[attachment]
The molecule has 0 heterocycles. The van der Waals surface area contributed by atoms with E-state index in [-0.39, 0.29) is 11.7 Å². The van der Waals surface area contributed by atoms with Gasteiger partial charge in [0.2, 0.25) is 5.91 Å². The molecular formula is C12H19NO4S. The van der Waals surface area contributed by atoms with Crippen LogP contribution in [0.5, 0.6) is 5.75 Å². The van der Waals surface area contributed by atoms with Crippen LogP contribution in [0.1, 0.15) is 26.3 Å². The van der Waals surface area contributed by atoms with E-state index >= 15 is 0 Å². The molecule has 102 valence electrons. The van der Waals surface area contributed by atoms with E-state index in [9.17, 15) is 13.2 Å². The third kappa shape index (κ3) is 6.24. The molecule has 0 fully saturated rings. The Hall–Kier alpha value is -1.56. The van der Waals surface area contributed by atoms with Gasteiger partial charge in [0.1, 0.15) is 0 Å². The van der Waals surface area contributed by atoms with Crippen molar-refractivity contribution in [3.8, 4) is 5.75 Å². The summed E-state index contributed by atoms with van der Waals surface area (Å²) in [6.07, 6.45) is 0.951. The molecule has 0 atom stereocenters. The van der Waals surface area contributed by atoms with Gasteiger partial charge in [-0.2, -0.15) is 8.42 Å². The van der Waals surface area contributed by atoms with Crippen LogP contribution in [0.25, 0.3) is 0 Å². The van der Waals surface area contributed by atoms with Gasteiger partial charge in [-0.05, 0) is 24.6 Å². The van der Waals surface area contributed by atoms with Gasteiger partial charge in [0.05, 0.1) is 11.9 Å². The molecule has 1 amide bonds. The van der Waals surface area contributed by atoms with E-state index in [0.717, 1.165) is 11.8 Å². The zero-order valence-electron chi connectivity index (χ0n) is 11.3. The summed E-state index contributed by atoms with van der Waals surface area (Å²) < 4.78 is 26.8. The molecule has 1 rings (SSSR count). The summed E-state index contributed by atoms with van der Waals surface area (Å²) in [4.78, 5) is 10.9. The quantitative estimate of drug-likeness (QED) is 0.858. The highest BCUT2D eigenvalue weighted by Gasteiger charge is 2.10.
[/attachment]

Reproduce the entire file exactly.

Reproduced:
The molecule has 0 heterocycles. The van der Waals surface area contributed by atoms with E-state index in [-0.39, 0.29) is 11.7 Å². The van der Waals surface area contributed by atoms with Gasteiger partial charge in [0.2, 0.25) is 5.91 Å². The molecular formula is C12H19NO4S. The van der Waals surface area contributed by atoms with Crippen LogP contribution in [0.5, 0.6) is 5.75 Å². The van der Waals surface area contributed by atoms with Crippen LogP contribution in [0.1, 0.15) is 26.3 Å². The van der Waals surface area contributed by atoms with E-state index >= 15 is 0 Å². The molecule has 102 valence electrons. The van der Waals surface area contributed by atoms with E-state index in [9.17, 15) is 13.2 Å². The third kappa shape index (κ3) is 6.24. The molecule has 0 fully saturated rings. The Hall–Kier alpha value is -1.56. The van der Waals surface area contributed by atoms with Gasteiger partial charge in [0.1, 0.15) is 0 Å². The van der Waals surface area contributed by atoms with Crippen molar-refractivity contribution in [3.8, 4) is 5.75 Å². The summed E-state index contributed by atoms with van der Waals surface area (Å²) in [6.07, 6.45) is 0.951. The molecule has 0 atom stereocenters. The van der Waals surface area contributed by atoms with Gasteiger partial charge in [-0.2, -0.15) is 8.42 Å². The van der Waals surface area contributed by atoms with Crippen LogP contribution in [0.25, 0.3) is 0 Å². The van der Waals surface area contributed by atoms with Gasteiger partial charge in [-0.05, 0) is 24.6 Å². The van der Waals surface area contributed by atoms with Gasteiger partial charge in [0.05, 0.1) is 11.9 Å². The molecule has 1 amide bonds. The van der Waals surface area contributed by atoms with E-state index in [0.717, 1.165) is 11.8 Å². The zero-order valence-electron chi connectivity index (χ0n) is 11.3. The summed E-state index contributed by atoms with van der Waals surface area (Å²) < 4.78 is 26.8. The molecule has 1 rings (SSSR count). The summed E-state index contributed by atoms with van der Waals surface area (Å²) in [4.78, 5) is 10.9. The quantitative estimate of drug-likeness (QED) is 0.858. The highest BCUT2D eigenvalue weighted by Gasteiger charge is 2.10.